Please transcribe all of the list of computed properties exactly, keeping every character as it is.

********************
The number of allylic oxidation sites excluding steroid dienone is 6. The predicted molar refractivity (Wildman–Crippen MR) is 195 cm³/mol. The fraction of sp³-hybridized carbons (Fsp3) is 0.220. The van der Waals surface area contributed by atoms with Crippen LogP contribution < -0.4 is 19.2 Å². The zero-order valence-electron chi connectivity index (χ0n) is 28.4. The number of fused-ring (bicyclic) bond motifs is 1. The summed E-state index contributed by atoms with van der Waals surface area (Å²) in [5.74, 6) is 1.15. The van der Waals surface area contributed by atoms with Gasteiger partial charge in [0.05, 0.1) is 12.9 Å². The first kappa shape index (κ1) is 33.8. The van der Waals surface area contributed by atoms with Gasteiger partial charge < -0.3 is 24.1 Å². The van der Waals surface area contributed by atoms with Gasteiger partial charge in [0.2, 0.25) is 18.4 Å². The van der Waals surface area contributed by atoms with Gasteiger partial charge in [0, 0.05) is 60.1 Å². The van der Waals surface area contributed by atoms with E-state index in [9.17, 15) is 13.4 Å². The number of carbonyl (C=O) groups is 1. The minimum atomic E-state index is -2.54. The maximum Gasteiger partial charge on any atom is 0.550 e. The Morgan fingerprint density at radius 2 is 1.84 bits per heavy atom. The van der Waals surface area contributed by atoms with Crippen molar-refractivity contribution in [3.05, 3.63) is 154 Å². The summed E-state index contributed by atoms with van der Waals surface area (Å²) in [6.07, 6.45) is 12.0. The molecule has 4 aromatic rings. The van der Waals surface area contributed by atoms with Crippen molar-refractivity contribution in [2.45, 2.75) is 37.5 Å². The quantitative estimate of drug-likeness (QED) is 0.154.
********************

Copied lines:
The number of allylic oxidation sites excluding steroid dienone is 6. The predicted molar refractivity (Wildman–Crippen MR) is 195 cm³/mol. The fraction of sp³-hybridized carbons (Fsp3) is 0.220. The van der Waals surface area contributed by atoms with Crippen LogP contribution < -0.4 is 19.2 Å². The zero-order valence-electron chi connectivity index (χ0n) is 28.4. The number of fused-ring (bicyclic) bond motifs is 1. The summed E-state index contributed by atoms with van der Waals surface area (Å²) in [5.74, 6) is 1.15. The van der Waals surface area contributed by atoms with Gasteiger partial charge in [0.05, 0.1) is 12.9 Å². The first kappa shape index (κ1) is 33.8. The van der Waals surface area contributed by atoms with Gasteiger partial charge < -0.3 is 24.1 Å². The van der Waals surface area contributed by atoms with Gasteiger partial charge in [0.2, 0.25) is 18.4 Å². The van der Waals surface area contributed by atoms with Gasteiger partial charge in [0, 0.05) is 60.1 Å². The van der Waals surface area contributed by atoms with E-state index in [9.17, 15) is 13.4 Å². The number of carbonyl (C=O) groups is 1. The minimum atomic E-state index is -2.54. The maximum Gasteiger partial charge on any atom is 0.550 e. The Morgan fingerprint density at radius 2 is 1.84 bits per heavy atom. The van der Waals surface area contributed by atoms with Crippen molar-refractivity contribution in [3.05, 3.63) is 154 Å². The summed E-state index contributed by atoms with van der Waals surface area (Å²) in [6.07, 6.45) is 12.0. The molecule has 4 aromatic rings. The van der Waals surface area contributed by atoms with Crippen molar-refractivity contribution in [2.45, 2.75) is 37.5 Å². The quantitative estimate of drug-likeness (QED) is 0.154.